Being an artist is 10% success and 90% self-doubt and rejection. Bring on the rollercoaster! I’m in it for the long game.
Whatever you are called to do, don’t give up. Breathe, and keep going!
To quote Galaxy Quest:
“What inspires you?” This question is asked a lot. Personally, I find it to be an enormous question.
I have always been incredibly observant. When I was young growing up in Sudbury, I remember watching the light through the trees. The way the shadows and lights morphed when the wind caught the leaves.
In this act of slowing down and noticing the nuances of nature it awakens you. You see more clearly and therefore anything can become an inspiration if you are still, and open.
For example – my latest photography series “Mad World”
My husband brought home new knives a few months ago. They are this really beautiful aqua blue colour. As I stared using them when cooking, I quickly became aware how amazingly they contrasted against certain foods like tomatoes and carrots. It was mesmerizing to me!
I knew right away that I wanted to try adding bold contrasts to a series of black and white photography -hence, all the aqua in my series.
The idea to theme it “Mad World” came to me when as I was working on the first piece. For some reason that song by Tears for Fears, by the same name, popped into my head. When I looked for a version of it to listen to on my phone I came across an incredibly haunting version by Jasmine Thompson, and continued to listen to it on repeat while I worked on this series.
That’s when the magic happens and the project becomes a congruent body of work exploring important social themes.
I don’t know what inspires me, because it is constantly changing.
Be still, be open, and it will come.
To see more of my "Mad World" Series click HERE
The process of photographing other women has been really eye opening. Every woman I photograph is self-conscious of her looks.
Do you not see what I see?
One woman went as far as to imply that it is in our DNA to look down upon our self-appearance.
When I am editing, I am often brought to tears by the nuances of the human face. The strength I see is incredible. Those certain freckles or laugh lines. Those lines from sorrow or stress. Those wrinkles you have? They are there because you are still alive! You have been though turmoil and have made it through. THIS MAKES YOU BEAUTIFUL. All of it.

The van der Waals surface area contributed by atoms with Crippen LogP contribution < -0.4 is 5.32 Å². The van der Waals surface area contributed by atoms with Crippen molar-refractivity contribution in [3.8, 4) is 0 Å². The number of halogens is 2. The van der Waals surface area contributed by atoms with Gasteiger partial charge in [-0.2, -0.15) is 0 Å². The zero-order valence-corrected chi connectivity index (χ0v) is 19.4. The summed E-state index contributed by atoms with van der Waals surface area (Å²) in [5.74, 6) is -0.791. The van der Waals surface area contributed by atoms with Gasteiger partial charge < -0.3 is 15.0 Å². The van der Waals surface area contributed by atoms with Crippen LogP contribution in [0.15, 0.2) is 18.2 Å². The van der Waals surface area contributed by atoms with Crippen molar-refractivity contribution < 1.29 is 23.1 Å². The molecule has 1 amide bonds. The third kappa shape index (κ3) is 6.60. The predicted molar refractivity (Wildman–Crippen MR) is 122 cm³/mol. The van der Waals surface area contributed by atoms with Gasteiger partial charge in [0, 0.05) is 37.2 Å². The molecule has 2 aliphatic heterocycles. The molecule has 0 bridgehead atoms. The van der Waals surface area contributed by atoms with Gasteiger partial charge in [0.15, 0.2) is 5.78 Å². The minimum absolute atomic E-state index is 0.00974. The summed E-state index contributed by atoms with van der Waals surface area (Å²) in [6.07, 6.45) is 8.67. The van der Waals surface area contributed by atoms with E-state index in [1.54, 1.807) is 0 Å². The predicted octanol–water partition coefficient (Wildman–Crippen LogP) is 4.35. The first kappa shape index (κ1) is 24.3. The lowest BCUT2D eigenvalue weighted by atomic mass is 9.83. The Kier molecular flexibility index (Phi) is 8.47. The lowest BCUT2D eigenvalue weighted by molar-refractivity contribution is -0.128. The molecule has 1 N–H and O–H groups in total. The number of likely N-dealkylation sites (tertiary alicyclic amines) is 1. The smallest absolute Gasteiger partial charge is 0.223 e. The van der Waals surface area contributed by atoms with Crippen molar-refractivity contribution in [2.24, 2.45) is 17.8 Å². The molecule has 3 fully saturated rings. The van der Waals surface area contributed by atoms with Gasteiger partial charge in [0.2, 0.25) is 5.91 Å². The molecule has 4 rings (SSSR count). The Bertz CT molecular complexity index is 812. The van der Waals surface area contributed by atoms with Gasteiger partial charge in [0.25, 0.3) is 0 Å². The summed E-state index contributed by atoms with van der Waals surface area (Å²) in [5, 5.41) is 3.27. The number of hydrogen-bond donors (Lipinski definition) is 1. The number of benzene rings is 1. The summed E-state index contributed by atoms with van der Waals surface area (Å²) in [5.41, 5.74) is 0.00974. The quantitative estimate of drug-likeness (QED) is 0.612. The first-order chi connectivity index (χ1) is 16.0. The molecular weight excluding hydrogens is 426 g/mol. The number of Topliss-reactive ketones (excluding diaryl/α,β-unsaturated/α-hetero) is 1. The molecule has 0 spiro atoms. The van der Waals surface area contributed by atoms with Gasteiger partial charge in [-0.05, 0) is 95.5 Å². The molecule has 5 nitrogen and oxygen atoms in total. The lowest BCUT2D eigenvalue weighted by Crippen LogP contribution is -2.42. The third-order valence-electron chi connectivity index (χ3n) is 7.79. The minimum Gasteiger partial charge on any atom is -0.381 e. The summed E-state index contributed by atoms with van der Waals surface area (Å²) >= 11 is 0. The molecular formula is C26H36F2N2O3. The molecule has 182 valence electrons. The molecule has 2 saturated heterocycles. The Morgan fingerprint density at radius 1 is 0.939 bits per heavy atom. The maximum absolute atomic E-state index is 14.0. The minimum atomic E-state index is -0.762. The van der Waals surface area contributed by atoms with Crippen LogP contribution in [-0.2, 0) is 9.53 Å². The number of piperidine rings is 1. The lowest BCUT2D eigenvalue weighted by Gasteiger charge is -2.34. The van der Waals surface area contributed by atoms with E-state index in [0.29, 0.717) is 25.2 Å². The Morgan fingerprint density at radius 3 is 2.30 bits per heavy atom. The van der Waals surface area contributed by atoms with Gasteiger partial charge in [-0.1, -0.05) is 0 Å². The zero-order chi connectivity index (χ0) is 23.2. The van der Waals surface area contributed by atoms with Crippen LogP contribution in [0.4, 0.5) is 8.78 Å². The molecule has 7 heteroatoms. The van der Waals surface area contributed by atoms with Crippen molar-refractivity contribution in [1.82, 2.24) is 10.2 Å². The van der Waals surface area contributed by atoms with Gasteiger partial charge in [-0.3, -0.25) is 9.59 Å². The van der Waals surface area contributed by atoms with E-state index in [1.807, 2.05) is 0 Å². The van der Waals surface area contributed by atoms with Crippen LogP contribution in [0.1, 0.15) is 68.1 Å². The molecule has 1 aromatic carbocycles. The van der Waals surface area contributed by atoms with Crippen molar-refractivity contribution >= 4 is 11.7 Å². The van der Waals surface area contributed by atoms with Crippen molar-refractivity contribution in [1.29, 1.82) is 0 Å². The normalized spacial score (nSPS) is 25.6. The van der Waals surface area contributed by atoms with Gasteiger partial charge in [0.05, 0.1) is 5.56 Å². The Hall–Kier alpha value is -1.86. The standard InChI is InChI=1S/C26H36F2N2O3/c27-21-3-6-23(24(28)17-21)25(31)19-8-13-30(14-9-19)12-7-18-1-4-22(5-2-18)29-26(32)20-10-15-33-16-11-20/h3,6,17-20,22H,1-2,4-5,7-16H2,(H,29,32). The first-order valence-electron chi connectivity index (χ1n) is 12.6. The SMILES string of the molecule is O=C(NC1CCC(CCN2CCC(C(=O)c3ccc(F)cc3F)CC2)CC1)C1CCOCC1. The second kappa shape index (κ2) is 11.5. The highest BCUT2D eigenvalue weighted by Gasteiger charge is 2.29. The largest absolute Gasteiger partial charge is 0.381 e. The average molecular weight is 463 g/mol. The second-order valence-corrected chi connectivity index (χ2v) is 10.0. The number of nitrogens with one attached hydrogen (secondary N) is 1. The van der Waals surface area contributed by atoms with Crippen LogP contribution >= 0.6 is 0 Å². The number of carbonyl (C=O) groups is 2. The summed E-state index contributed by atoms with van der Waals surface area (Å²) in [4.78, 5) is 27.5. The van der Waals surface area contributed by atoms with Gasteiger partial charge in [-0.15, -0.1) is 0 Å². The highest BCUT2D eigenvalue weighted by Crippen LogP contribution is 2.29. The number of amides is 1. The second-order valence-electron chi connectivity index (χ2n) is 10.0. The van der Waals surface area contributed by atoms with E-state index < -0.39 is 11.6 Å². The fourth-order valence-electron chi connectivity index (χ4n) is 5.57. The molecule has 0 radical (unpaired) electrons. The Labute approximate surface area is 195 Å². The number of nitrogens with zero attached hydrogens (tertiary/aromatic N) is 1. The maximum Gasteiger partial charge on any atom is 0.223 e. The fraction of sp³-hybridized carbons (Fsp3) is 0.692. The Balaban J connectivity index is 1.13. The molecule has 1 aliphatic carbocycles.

I implore you to take a closer look.
Look past the critic and see the nuances of your history. The things that make you unique, that make you strong. This is your beauty.
The wonderful thing about photographing portraits is that it is like taking a glimpse into a lifetime of history in a single frame.
We are all humans, but we carry our own life experiences in our eyes. Be brave, be yourself.
The first real 35mm camera I ever used was a Nikon FG that belonged to my father. I loved everything about that camera down to the smell. I was 17.
I never really understood ISO and shutter speed and shot mostly in auto mode, but in the age of disposable cameras, there was something very powerful about holding that camera and looking through the lens.
That camera is now broken, but I still have it and take it out every once and awhile just to look through it.
As a teenager I remember spending Saturday afternoons at chapters, sitting on the floor in the arts section, looking through the beautiful, glossy photography books. There was something ethereal about them.
The portraits were always my favorite. The way the eyes of the subject would bore right into me. I always was attracted to the bold contrasts of black and white images. The way the light illuminated the subject and caused an emotional response has always stuck with me.
As I venture back into this world of photography, these memories are fresh and I realize that all the artistic work I’ve done over the last few years has been preparing me to rediscover this lost love.